Even the smallest, briefest interaction can do that. A smile. A wink. A handshake. Small words like, “Good morning!” “Good luck tonight!” “Have a good day!” Don’t seem like much, do they? But I believe that all these small and brief interactions add up.

For instance, I spent almost a week out of town at a training. When I got back, a young lady wanted to know where I was. I explained that I was at a conference. She nodded and turned away. I called her back and asked, “Do you mind if I ask you why you asked?” And her response was “Each morning you say ‘Good Morning!’ to us, and you haven’t been here.” She smiled and turned away and walked to class.

Innocuous encounters. Chance meetings. However random or small, real opportunities nonetheless. Not just Touching the Head, but Touching the Heart. Perhaps that’s our real appointment in life. Beyond whatever certification or license we earned, our real “job” is to Touch Hearts. Opportunities present themselves every day in both big and small ways. It’s up to us to recognize them when they occur. Something to think about . . .

Live Your Life, and Make A Difference!

To My Readers:

Connect with me on Social Media:

Twitter at @jrlewisauthor

There have been several great reviews for Spiral Into Darkness:

If you are in Stafford County, Virginia on Saturday, April 13, I will be selling and signing books at the Spring Harvest Festival from 10:00 a.m. to 4:00 p.m. The address is: 162 Staffordboro Blvd., Stafford, VA 22554. Hope to see you then!

“If you enjoy thrillers, especially psychological ones, Spiral Into Darkness by Joseph Lewis will grab you good and proper in the opening two chapters. You will find yourself avidly turning pages as a serial killer accosts his victims, confirms their identities and blasts away their faces with a .38 pistol. If you are interested in both the good and bad sides of humanity and why we each turn out as we do, Spiral Into Darkness won’t disappoint.” Readers Favorites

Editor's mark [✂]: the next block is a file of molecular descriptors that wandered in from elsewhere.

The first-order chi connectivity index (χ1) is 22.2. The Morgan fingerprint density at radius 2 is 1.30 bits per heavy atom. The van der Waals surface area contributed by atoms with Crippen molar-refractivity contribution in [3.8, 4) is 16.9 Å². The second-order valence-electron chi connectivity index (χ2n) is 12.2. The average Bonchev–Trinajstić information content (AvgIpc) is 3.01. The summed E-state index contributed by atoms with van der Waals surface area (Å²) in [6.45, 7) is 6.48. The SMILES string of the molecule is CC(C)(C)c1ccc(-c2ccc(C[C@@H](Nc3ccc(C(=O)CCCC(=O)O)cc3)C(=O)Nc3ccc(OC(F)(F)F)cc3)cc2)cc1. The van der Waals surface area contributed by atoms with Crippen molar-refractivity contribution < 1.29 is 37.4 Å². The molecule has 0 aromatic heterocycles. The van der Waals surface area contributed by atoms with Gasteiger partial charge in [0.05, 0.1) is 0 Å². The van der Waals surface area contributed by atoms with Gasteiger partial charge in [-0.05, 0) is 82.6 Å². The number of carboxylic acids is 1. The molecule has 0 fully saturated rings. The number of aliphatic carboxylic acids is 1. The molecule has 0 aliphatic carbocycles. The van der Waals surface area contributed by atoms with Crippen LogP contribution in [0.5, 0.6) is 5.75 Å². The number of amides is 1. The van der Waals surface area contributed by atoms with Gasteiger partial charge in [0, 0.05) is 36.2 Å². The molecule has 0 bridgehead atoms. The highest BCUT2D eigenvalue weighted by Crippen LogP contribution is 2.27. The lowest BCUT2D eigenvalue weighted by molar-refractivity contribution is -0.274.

“The Bottom Line: A thoroughly compulsive police procedural by one of America’s most promising new writers. Joseph Lewis, author of our Best of 2018 pick Caught in a Web, is back with another crime thriller featuring world-weary Milwaukee detective Jamie Graff . . . While Lewis savagely explores romance, drama, and sexuality with his wider cast of characters, Jamie’s interpersonal life is refreshingly free of drama for a cop, enabling him to be the determined, resourceful rock capable of cracking the case. The result is a thoroughly compulsive crime thriller.” Best Thrillers

Best Thrillers had previously reviewed my book, Caught in a Web. It was named as a PenCraft Literary Award Winner for Thriller Fiction! Best Thrillers called it “one of the best crime thriller books of the year!” I am both proud and humbled.

If you do read Caught in a Web, Spiral Into Darkness, or any of my other books, please leave a rating and a review. I would appreciate it. Thanks for this consideration!

Spiral Into Darkness: